Kathak dance belongs to the North Indian music and dance culture and it is both an Islamic form as well as a Hindu form. “It is a very syncretic dance form, and the dance form itself has a lot of diversity woven into it in terms of identity and aesthetics,” Professor Chakravorty said. In general, Kathak dance is high-energy, featuring a lot of turns and a lot of footwork. Rhythmically, the dance comes from percussion tradition, giving the form that high-energy. Yet, it is the more subtle aspects that Professor Chakravorty is currently interested in exploring: “All of these aspects are exciting, but I have always been interested in the more subtle aspects of Kathak like the subtle breath that goes into the movement, or the subtle hand gesture, or the expressive aspects of the face and how that integrates with a tilt of the torso. These are very fine-tuned things that the dance has so the dance is so strong yet so delicate.”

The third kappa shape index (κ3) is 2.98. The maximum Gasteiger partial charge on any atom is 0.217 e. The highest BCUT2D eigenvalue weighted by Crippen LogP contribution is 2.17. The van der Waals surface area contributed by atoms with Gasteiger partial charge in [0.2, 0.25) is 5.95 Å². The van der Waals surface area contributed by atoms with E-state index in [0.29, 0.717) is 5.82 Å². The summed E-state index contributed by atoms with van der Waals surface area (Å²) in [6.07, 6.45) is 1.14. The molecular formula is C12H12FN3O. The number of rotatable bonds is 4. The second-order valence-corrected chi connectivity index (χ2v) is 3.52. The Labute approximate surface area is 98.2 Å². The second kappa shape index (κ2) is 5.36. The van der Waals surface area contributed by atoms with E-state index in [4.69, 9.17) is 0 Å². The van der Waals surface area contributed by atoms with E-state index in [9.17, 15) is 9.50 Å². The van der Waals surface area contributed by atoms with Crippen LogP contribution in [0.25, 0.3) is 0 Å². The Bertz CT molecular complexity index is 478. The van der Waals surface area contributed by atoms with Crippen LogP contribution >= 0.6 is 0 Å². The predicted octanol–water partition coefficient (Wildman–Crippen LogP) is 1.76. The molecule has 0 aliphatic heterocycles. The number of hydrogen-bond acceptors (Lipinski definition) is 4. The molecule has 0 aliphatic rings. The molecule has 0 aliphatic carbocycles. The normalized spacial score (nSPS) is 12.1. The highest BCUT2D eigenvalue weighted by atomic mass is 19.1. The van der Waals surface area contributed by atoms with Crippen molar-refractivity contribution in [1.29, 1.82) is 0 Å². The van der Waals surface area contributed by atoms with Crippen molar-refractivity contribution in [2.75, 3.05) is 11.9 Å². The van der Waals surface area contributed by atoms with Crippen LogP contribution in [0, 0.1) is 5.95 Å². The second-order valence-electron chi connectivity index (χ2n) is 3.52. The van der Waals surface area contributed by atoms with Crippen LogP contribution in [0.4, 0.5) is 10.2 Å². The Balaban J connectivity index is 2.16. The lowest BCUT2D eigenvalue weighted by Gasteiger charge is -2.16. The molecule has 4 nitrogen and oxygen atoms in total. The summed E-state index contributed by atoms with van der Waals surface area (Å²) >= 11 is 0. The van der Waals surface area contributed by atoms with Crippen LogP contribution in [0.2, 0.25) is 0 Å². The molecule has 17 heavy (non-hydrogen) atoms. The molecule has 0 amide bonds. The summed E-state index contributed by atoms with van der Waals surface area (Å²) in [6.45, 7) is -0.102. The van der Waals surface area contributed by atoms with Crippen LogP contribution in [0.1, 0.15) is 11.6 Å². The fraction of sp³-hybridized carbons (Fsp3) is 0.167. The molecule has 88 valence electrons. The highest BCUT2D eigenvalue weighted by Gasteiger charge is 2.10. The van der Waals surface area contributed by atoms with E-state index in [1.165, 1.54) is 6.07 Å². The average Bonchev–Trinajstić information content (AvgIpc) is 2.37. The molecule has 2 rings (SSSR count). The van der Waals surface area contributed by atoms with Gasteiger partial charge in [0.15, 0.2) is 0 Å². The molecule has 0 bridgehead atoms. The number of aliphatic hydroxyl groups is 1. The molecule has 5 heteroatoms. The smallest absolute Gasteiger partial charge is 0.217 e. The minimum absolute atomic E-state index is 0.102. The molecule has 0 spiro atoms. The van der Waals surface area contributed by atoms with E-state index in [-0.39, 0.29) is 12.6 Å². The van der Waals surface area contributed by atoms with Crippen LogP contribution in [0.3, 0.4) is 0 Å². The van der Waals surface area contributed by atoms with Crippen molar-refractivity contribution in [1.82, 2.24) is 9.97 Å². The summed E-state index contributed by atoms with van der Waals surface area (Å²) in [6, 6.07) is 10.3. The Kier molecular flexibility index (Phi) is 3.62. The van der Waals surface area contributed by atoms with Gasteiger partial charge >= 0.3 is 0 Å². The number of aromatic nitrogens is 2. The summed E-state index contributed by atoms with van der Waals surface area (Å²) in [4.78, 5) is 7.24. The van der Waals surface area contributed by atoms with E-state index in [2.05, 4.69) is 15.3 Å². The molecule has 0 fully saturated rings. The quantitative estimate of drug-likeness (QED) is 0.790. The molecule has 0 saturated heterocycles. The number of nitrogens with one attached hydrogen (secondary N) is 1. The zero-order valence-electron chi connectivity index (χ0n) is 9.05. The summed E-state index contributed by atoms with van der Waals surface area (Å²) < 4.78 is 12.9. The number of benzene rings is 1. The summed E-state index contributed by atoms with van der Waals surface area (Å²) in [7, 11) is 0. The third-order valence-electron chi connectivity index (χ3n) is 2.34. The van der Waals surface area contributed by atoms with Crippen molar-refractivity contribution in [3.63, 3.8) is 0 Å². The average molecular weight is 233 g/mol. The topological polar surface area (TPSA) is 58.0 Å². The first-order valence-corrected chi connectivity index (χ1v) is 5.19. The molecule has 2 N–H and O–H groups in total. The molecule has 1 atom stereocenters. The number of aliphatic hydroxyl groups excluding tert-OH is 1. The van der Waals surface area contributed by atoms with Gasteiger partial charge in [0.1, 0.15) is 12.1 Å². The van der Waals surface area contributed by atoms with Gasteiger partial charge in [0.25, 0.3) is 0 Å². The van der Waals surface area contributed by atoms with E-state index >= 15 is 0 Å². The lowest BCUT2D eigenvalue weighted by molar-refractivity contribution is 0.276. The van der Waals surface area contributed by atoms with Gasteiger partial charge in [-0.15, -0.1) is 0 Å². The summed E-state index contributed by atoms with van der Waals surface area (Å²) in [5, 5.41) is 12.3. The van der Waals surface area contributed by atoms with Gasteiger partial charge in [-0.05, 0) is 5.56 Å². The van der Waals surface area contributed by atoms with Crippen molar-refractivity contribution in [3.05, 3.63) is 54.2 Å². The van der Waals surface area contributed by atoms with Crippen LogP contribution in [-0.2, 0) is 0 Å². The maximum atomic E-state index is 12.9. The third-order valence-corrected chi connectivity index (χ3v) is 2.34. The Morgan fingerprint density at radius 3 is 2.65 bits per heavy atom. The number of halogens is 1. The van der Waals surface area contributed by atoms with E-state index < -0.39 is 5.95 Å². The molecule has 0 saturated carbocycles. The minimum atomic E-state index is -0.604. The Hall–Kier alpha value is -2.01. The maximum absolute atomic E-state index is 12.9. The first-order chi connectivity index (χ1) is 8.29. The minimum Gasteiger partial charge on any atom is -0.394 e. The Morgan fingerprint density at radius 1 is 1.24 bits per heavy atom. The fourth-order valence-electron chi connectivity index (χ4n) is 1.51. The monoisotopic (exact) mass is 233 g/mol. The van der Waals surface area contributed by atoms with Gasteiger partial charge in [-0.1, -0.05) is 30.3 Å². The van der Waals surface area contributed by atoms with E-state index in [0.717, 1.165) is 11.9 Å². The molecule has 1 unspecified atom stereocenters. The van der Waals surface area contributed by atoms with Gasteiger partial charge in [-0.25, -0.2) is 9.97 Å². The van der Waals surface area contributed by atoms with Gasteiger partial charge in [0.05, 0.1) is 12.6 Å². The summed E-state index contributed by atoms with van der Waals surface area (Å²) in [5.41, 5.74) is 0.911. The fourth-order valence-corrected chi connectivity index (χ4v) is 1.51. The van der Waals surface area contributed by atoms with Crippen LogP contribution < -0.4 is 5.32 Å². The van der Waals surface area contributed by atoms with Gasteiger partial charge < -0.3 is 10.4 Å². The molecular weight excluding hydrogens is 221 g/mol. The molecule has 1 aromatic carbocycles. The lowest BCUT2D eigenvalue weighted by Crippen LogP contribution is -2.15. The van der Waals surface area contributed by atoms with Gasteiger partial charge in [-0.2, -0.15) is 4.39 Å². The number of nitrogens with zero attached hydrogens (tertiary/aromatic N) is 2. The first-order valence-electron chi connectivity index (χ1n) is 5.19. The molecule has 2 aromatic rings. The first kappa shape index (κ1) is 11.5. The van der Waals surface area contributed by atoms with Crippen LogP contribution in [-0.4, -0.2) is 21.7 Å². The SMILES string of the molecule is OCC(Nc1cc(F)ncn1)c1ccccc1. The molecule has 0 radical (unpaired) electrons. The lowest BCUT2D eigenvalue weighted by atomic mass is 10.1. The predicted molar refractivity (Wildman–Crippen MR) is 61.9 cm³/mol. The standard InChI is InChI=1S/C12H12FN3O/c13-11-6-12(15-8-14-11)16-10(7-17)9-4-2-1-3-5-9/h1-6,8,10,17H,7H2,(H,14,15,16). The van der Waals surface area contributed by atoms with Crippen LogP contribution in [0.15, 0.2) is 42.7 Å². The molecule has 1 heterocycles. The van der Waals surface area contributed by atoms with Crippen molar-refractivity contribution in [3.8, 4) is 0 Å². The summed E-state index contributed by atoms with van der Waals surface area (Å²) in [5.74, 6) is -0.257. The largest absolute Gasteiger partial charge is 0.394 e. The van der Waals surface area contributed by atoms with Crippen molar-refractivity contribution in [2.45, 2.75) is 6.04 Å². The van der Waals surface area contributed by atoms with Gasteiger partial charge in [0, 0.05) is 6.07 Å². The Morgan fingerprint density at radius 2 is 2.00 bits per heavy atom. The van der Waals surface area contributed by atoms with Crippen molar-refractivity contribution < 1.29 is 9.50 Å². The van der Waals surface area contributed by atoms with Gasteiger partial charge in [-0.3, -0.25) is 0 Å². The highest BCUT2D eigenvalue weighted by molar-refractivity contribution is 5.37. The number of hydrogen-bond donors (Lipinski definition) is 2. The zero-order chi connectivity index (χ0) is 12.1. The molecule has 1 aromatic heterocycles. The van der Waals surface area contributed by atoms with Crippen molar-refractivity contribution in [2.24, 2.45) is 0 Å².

Courtyard Dancers will perform at New York Kathak Festival on its opening day, April 19th. The company functions as a performing group and as a school to train people in Kathak, with Professor Chakravorty as the company’s Founder and Artistic Director. The company seeks to find the relationship between movement and sound, as well as to create choreographies that explore social issues such as violence between Hindus and Muslims in India, Partition, and the delegitimization of courtesans as dancers to name a few topics. “We are really trying to figure out how to tell stories of modern times using the idiom of tradition since the dance traditionally tells mythological stories or various kinds of spiritual stories,” Professor Chakravorty said.